Effect of the synthetic bile salt analog CamSA on the hamster model of clostridium difficile infection

Amber Howerton, Cale O. Seymour, Senthil K. Murugapiran, Zhenlin Liao, Jacqueline R. Phan, Alan Estrada, Adam J. Wagner, Chrisabelle C. Mefferd, Brian P. Hedlund, Ernesto Abel-Santos

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19 Scopus citations


Clostridium difficile infection (CDI) is the leading cause of antibioticassociated diarrhea and has gained worldwide notoriety due to emerging hypervirulent strains and the high incidence of recurrence. We previously reported protection of mice from CDI using the antigerminant bile salt analog CamSA. Here we describe the effects of CamSA in the hamster model of CDI. CamSA treatment of hamsters showed no toxicity and did not affect the richness or diversity of gut microbiota; however, minor changes in community composition were observed. Treatment of C. difficile-challenged hamsters with CamSA doubled the mean time to death, compared to control hamsters. However, CamSA alone was insufficient to prevent CDI in hamsters. CamSA in conjunction with suboptimal concentrations of vancomycin led to complete protection from CDI in 70% of animals. Protected animals remained disease-free at least 30 days postchallenge and showed no signs of colonic tissue damage. In a delayed-treatment model of hamster CDI, CamSA was unable to prevent infection signs and death. These data support a putative model in which CamSA reduces the number of germinating C. difficile spores but does not keep all of the spores from germinating. Vancomycin halts division of any vegetative cells that are able to grow from spores that escape CamSA.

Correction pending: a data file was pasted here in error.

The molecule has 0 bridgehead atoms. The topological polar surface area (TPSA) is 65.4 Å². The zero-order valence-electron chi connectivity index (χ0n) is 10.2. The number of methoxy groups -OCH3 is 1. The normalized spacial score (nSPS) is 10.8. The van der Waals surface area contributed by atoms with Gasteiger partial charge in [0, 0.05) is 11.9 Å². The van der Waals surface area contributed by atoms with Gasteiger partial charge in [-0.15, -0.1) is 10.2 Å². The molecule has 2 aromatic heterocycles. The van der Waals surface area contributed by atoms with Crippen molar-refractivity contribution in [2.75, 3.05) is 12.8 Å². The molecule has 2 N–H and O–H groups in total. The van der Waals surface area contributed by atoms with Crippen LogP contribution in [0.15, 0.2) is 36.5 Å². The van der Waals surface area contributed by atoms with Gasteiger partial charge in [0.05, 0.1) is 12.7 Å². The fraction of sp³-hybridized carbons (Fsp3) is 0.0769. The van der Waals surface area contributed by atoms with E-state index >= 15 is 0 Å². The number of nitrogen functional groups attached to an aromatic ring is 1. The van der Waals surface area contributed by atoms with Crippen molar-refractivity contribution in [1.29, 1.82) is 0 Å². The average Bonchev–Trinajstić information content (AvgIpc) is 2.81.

Original languageEnglish (US)
Article numbere02251
JournalAntimicrobial agents and chemotherapy
Issue number10
StatePublished - Oct 2018

Bibliographical note

Publisher Copyright:
© 2018 American Society for Microbiology.


  • Antigermination
  • C. difficile
  • CamSA
  • Hamster
  • Microbiome


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